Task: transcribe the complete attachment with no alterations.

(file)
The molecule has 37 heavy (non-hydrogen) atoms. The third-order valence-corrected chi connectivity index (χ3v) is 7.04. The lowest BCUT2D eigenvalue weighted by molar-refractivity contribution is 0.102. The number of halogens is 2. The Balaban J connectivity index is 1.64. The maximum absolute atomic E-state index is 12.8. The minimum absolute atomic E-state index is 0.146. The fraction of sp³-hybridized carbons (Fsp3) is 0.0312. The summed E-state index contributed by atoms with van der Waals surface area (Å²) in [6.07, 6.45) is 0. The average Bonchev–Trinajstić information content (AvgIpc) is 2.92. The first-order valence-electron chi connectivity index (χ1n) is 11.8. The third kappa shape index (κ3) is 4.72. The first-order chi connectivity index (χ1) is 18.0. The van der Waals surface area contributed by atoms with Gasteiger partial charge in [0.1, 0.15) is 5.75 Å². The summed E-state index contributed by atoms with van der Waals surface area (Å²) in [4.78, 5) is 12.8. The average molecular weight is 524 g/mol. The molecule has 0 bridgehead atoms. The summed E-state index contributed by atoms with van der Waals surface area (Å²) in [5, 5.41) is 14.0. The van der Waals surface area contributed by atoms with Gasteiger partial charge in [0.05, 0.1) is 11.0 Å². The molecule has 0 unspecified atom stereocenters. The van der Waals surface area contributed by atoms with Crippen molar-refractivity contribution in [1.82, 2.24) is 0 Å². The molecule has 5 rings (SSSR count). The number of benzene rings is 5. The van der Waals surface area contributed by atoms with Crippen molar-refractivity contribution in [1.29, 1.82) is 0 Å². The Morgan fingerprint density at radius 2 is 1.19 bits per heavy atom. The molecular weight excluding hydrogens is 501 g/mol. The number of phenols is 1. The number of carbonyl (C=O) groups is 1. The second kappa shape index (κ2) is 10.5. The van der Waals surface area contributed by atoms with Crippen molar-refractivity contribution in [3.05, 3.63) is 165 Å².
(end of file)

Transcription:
The molecule has 37 heavy (non-hydrogen) atoms. The third-order valence-corrected chi connectivity index (χ3v) is 7.04. The lowest BCUT2D eigenvalue weighted by molar-refractivity contribution is 0.102. The number of halogens is 2. The Balaban J connectivity index is 1.64. The maximum absolute atomic E-state index is 12.8. The minimum absolute atomic E-state index is 0.146. The fraction of sp³-hybridized carbons (Fsp3) is 0.0312. The summed E-state index contributed by atoms with van der Waals surface area (Å²) in [6.07, 6.45) is 0. The average Bonchev–Trinajstić information content (AvgIpc) is 2.92. The first-order valence-electron chi connectivity index (χ1n) is 11.8. The third kappa shape index (κ3) is 4.72. The first-order chi connectivity index (χ1) is 18.0. The van der Waals surface area contributed by atoms with Gasteiger partial charge in [0.1, 0.15) is 5.75 Å². The summed E-state index contributed by atoms with van der Waals surface area (Å²) in [4.78, 5) is 12.8. The average molecular weight is 524 g/mol. The molecule has 0 bridgehead atoms. The summed E-state index contributed by atoms with van der Waals surface area (Å²) in [5, 5.41) is 14.0. The van der Waals surface area contributed by atoms with Gasteiger partial charge in [0.05, 0.1) is 11.0 Å². The molecule has 0 unspecified atom stereocenters. The van der Waals surface area contributed by atoms with Crippen molar-refractivity contribution in [1.82, 2.24) is 0 Å². The molecule has 5 rings (SSSR count). The number of benzene rings is 5. The van der Waals surface area contributed by atoms with Crippen molar-refractivity contribution in [1.29, 1.82) is 0 Å². The Morgan fingerprint density at radius 2 is 1.19 bits per heavy atom. The molecular weight excluding hydrogens is 501 g/mol. The number of phenols is 1. The number of carbonyl (C=O) groups is 1. The second kappa shape index (κ2) is 10.5. The van der Waals surface area contributed by atoms with Crippen molar-refractivity contribution in [3.05, 3.63) is 165 Å².